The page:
Not long ago, the Pope Himself spoke about the shame brought to the Church by priests who violate their commitment in terms of sexual misbehaviors. In fact, even the United Nations – the Vatican City is a State and wherefore relevant to the UN – also made mention of the phenomenon of errant priests. So it was that the matter of “Married Priests” came to fore supposedly to do away with said errant actuations.
By the way, although not exactly correct much less precise, the right and proper subject matter is really about “Married Clerics” considering that according to Church doctrine and law, the clerical state has to be celibate thus making married state as its opposite. There are sound and solid reasons for Clerical Celibacy according to the long standing norm and tradition of the Church – more than simply a matter of piety. In fact, there are sinners and Saints among those who stay celibate and those who get married.
Question: Why then should Clerics be celibate? Why is it wrong if they get married? Or why not simply allow the Clerics to stay celibate or to get married at their own personal and individual option? Answer: There are three fundamental as well as practical answers to the question in the sphere of faith, in the realm of reality, and in the area of practicality.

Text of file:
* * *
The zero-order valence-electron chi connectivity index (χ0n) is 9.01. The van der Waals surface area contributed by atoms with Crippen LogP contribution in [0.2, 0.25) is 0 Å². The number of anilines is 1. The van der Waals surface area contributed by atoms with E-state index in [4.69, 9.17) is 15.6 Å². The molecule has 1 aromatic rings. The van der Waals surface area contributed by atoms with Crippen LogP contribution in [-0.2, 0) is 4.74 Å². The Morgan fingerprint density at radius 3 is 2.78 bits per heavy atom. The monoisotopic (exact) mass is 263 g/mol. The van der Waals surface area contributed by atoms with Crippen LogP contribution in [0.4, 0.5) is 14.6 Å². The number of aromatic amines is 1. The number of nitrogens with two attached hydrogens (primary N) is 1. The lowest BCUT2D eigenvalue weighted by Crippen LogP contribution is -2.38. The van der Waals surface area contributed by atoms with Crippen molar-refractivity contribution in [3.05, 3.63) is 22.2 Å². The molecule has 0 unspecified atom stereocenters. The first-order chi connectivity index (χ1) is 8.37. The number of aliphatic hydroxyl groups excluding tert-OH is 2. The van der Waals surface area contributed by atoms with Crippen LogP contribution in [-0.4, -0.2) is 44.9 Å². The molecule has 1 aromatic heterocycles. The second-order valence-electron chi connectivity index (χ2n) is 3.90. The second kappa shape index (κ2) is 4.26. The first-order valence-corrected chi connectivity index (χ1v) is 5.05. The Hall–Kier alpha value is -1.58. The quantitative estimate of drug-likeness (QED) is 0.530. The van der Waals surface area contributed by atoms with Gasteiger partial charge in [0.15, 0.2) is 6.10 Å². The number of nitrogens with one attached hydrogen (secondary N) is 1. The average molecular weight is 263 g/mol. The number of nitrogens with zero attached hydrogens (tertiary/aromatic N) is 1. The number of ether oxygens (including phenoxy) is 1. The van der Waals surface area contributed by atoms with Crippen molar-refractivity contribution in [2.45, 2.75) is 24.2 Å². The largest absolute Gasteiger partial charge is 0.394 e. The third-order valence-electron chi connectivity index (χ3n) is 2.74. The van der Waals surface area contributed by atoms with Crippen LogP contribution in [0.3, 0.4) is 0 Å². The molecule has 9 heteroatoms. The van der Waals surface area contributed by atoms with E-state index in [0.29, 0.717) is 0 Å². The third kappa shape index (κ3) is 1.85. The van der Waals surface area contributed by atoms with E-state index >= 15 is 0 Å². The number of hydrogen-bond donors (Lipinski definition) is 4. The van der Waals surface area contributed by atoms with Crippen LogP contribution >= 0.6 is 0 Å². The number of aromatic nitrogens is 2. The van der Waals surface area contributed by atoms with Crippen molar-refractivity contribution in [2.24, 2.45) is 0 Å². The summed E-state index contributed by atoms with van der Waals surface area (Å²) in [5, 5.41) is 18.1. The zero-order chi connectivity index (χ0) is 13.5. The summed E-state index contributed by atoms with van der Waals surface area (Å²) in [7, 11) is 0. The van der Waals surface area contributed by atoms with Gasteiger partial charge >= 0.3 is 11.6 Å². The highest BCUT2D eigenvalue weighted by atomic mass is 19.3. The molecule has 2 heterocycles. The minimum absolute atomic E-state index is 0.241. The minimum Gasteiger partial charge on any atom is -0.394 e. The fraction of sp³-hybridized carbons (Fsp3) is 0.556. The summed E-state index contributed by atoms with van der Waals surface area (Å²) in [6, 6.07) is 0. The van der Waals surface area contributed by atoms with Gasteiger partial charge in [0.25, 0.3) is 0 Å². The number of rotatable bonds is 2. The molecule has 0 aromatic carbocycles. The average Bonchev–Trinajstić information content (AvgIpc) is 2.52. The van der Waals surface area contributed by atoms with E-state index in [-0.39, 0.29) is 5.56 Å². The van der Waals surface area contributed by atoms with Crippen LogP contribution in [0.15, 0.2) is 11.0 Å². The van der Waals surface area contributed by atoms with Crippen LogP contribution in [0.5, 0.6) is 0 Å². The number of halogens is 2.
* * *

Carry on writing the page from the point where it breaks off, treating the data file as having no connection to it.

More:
In the sphere of faith: Christ, the Son of God, the Lord of heaven and earth, the Savior of mankind, the High Priest was celibate from the time He came up to the time He left. So it is that the celibate Priesthood is made the norm in the Church. In the realm of reality: By virtue of their celibacy, Priests have more time, more opportunities, and more possibilities to reach out, to teach and serve people. In the area of practicality: Being celibates, Priests live and die without worrying about how they will survive, about the present and future of their spouses and children.
Conclusion: It is not realistic either to think or to expect that when Priests are married, then they would be more holy, more understanding, and more realistic – considering that there are many married men who are not holy, understanding, and realistic. The truth is that when Priests are allowed to get married, then the questions of parental support and authority plus the issues of assets and liabilities plus inheritance if any – all these and more become serious issues. It is not also true that Priests would ipso facto become more in number when they are allowed to get married – considering that during these times, less men and women are getting married for one reason or another. One thing is certain though: It is not that easy to live pure, to stay pure during these times of serious and pervasive moral laxity, of errant social sexuality. But this is no excuse at all for Priests to betray their commitment to celibacy through continence.